A survey of British drivers has found that 33 percent believe playing racing games is likely to make people act more dangerously behind the wheel.
The data came from a survey undertaken by Carwow, who asked drivers about their video gaming habits and motoring abilities.
A substantial 58 percent of those asked said they had played racing games, with 8 percent playing between two and three times each week.
A hardcore 4 percent of respondents said they go virtual racing every single day.
When rating their real-world driving ability, these daily players gave themselves an average high score of 8.7 out of 10.
In comparison, non-gamer drivers across the UK rate themselves 7.84 out of 10, with those in the North East scoring themselves the best with at 8.31 out of 10. Motorists in Northern Ireland only ranked themselves 7.65 out of 10.
Despite the self-confidence, 26 percent of daily gamers admitted to having two or more speeding convictions. In contrast, only 17 percent of those who never played racing games owned up to the same.
A worrying 37 percent of those who played daily said they had been two or more accidents on the road.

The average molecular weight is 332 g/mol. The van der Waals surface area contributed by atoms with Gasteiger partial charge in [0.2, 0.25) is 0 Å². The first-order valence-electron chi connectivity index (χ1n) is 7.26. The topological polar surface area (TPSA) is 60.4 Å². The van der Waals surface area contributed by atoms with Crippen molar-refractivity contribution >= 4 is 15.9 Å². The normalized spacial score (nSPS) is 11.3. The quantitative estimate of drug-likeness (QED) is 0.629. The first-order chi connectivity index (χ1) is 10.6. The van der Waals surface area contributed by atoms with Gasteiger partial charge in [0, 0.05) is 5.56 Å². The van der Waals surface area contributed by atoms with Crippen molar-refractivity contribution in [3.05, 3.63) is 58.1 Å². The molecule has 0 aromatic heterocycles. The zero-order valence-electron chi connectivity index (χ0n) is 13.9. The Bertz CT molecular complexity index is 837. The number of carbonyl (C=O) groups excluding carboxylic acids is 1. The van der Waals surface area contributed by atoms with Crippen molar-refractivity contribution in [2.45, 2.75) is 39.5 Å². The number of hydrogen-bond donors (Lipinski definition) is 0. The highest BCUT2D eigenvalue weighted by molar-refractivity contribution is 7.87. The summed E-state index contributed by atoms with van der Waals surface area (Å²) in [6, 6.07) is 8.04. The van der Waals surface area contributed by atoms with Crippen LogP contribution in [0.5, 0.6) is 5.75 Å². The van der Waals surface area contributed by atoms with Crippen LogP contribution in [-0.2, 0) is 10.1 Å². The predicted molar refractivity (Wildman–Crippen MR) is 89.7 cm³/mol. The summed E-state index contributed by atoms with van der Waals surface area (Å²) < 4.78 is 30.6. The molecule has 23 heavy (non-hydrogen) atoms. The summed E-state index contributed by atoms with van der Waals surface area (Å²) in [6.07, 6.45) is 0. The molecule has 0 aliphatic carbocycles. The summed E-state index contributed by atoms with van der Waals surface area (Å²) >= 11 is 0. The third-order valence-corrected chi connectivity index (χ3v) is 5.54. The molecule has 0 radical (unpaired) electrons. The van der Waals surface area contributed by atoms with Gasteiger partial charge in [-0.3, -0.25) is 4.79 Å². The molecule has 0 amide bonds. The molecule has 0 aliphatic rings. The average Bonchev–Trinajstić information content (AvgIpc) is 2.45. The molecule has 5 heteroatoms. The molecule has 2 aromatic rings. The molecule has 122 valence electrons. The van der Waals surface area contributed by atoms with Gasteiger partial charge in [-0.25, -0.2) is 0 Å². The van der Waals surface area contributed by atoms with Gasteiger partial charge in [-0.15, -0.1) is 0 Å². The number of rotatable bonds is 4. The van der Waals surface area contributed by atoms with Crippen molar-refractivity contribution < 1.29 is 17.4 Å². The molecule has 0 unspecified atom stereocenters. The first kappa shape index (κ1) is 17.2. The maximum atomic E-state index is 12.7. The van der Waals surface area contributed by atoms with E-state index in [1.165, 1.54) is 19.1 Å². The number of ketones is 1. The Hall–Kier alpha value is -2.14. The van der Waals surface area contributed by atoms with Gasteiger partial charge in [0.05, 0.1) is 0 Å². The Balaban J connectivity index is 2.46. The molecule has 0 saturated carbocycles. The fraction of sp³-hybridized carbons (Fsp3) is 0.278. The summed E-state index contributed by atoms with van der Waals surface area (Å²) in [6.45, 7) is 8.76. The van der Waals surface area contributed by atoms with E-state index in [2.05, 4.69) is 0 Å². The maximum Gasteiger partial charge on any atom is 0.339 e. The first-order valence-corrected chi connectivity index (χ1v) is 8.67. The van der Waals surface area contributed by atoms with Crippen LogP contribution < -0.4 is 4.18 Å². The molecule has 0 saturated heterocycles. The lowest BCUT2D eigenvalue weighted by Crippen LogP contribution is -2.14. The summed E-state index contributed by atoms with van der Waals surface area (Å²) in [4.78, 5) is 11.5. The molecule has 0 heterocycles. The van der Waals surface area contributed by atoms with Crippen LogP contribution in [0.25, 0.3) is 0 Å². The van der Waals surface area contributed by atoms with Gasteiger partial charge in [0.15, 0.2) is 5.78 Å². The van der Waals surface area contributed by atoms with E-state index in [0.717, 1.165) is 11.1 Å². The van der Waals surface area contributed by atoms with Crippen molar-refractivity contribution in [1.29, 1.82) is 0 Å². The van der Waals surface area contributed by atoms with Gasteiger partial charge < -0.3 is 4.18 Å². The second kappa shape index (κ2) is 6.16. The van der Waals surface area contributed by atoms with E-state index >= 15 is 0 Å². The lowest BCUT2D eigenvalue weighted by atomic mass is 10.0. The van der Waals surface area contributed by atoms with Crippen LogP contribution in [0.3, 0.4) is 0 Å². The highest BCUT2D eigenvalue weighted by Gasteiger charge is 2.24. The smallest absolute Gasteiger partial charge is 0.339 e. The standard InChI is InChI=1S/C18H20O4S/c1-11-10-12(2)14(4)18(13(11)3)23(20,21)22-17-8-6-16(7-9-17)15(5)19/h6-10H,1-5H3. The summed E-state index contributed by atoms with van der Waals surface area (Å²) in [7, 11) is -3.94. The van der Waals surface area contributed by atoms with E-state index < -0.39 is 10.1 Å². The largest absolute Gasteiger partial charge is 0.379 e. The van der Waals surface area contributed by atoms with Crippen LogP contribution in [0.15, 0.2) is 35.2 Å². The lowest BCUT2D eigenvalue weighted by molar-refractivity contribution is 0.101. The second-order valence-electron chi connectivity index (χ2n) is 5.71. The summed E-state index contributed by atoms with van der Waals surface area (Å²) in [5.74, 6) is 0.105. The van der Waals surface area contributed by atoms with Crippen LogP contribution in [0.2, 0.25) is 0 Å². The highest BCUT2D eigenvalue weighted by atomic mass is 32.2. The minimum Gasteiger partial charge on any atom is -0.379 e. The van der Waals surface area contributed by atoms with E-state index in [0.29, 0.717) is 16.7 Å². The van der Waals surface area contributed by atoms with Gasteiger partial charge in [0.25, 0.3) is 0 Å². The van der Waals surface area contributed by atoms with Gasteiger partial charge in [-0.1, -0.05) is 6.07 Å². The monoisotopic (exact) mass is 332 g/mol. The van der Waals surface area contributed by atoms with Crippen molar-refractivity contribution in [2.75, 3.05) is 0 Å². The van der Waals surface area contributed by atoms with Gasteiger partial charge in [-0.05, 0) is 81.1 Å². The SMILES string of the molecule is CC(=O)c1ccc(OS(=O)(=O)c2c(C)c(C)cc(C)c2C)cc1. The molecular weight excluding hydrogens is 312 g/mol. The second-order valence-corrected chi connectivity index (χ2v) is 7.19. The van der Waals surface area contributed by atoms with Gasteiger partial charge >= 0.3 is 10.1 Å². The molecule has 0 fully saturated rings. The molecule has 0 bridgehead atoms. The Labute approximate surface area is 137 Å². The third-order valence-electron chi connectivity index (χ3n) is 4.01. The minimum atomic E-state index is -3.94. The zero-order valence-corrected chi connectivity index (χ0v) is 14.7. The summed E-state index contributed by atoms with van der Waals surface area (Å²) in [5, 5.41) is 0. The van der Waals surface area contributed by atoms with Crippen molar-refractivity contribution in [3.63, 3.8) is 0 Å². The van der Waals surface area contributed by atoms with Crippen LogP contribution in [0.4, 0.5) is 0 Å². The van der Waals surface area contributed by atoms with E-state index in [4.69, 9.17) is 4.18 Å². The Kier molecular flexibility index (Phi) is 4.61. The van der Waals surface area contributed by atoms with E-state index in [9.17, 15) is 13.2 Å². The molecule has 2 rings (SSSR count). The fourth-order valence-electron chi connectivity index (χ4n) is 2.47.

Don’t try this at home
Most modern video games now include explicit disclaimers for players not to try and recreate what they see on-screen in real life. However, this did not stop more than one in five (22 percent) of respondents claiming to have copied a move from a racing game in real life.
More concerning what the fact so many gamers felt happy to take things to the street, despite 59 percent of those asked believing games create unrealistic expectations of driving.
As a result, more than half (54 percent) felt the creators of games franchises like Forza and Gran Turismo should place greater emphasis on the dangers of driving.
Although the ‘real airbag deployment simulator’ tagline doesn’t really sound much fun.
Racing games have become big business, with developers and car manufacturers working together to promote their products.
Ford used the Forza Horizon 4 game to reveal the Ranger Raptor, whilst Mazda used an earlier version of the Forza franchise to let fans try the latest MX-5.
Earlier this year, Tesla added a range of classic Atari arcade games to its cars software.
Mercedes-Benz has also asked designers to create games which could be played with the controls inside a car. The aim being to occupy passengers when self-driving cars become more prevalent.